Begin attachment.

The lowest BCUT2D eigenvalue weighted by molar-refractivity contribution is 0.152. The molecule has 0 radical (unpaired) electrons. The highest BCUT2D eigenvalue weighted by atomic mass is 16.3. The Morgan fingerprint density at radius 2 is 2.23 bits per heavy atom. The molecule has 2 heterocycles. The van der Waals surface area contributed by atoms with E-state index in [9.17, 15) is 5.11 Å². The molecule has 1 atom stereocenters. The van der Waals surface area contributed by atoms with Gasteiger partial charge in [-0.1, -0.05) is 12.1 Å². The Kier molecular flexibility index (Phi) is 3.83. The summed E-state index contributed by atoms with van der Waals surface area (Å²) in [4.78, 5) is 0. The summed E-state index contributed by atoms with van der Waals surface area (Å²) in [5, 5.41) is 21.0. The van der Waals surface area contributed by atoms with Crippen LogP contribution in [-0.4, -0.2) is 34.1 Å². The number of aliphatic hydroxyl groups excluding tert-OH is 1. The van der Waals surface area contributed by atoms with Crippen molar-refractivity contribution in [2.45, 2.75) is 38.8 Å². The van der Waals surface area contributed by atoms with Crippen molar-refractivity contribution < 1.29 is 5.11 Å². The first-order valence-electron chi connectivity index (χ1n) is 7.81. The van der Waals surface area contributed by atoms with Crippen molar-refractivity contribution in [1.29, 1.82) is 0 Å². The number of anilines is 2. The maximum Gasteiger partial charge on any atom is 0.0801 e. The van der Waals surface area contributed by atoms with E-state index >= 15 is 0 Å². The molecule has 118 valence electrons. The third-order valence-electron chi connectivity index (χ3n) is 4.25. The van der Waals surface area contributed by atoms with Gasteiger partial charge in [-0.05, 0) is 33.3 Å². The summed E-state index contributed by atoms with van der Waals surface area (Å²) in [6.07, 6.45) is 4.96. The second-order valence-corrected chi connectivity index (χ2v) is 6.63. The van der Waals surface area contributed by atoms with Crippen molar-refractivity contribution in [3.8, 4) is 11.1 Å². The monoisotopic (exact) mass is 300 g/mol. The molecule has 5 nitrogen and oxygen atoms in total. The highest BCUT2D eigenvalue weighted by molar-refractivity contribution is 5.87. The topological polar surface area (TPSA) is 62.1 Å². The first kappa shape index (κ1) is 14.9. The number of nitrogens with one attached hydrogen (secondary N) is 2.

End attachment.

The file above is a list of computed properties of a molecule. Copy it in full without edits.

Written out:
The lowest BCUT2D eigenvalue weighted by molar-refractivity contribution is 0.152. The molecule has 0 radical (unpaired) electrons. The highest BCUT2D eigenvalue weighted by atomic mass is 16.3. The Morgan fingerprint density at radius 2 is 2.23 bits per heavy atom. The molecule has 2 heterocycles. The van der Waals surface area contributed by atoms with E-state index in [9.17, 15) is 5.11 Å². The molecule has 1 atom stereocenters. The van der Waals surface area contributed by atoms with Gasteiger partial charge in [-0.1, -0.05) is 12.1 Å². The Kier molecular flexibility index (Phi) is 3.83. The summed E-state index contributed by atoms with van der Waals surface area (Å²) in [4.78, 5) is 0. The summed E-state index contributed by atoms with van der Waals surface area (Å²) in [5, 5.41) is 21.0. The van der Waals surface area contributed by atoms with Crippen LogP contribution in [-0.4, -0.2) is 34.1 Å². The number of aliphatic hydroxyl groups excluding tert-OH is 1. The van der Waals surface area contributed by atoms with Crippen molar-refractivity contribution in [2.45, 2.75) is 38.8 Å². The van der Waals surface area contributed by atoms with Crippen molar-refractivity contribution < 1.29 is 5.11 Å². The first-order valence-electron chi connectivity index (χ1n) is 7.81. The van der Waals surface area contributed by atoms with Crippen molar-refractivity contribution in [1.29, 1.82) is 0 Å². The number of anilines is 2. The maximum Gasteiger partial charge on any atom is 0.0801 e. The van der Waals surface area contributed by atoms with E-state index >= 15 is 0 Å². The molecule has 118 valence electrons. The third-order valence-electron chi connectivity index (χ3n) is 4.25. The van der Waals surface area contributed by atoms with Gasteiger partial charge in [-0.05, 0) is 33.3 Å². The summed E-state index contributed by atoms with van der Waals surface area (Å²) in [6.07, 6.45) is 4.96. The second-order valence-corrected chi connectivity index (χ2v) is 6.63. The van der Waals surface area contributed by atoms with Crippen molar-refractivity contribution in [3.8, 4) is 11.1 Å². The monoisotopic (exact) mass is 300 g/mol. The molecule has 5 nitrogen and oxygen atoms in total. The highest BCUT2D eigenvalue weighted by molar-refractivity contribution is 5.87. The topological polar surface area (TPSA) is 62.1 Å². The first kappa shape index (κ1) is 14.9. The number of nitrogens with one attached hydrogen (secondary N) is 2.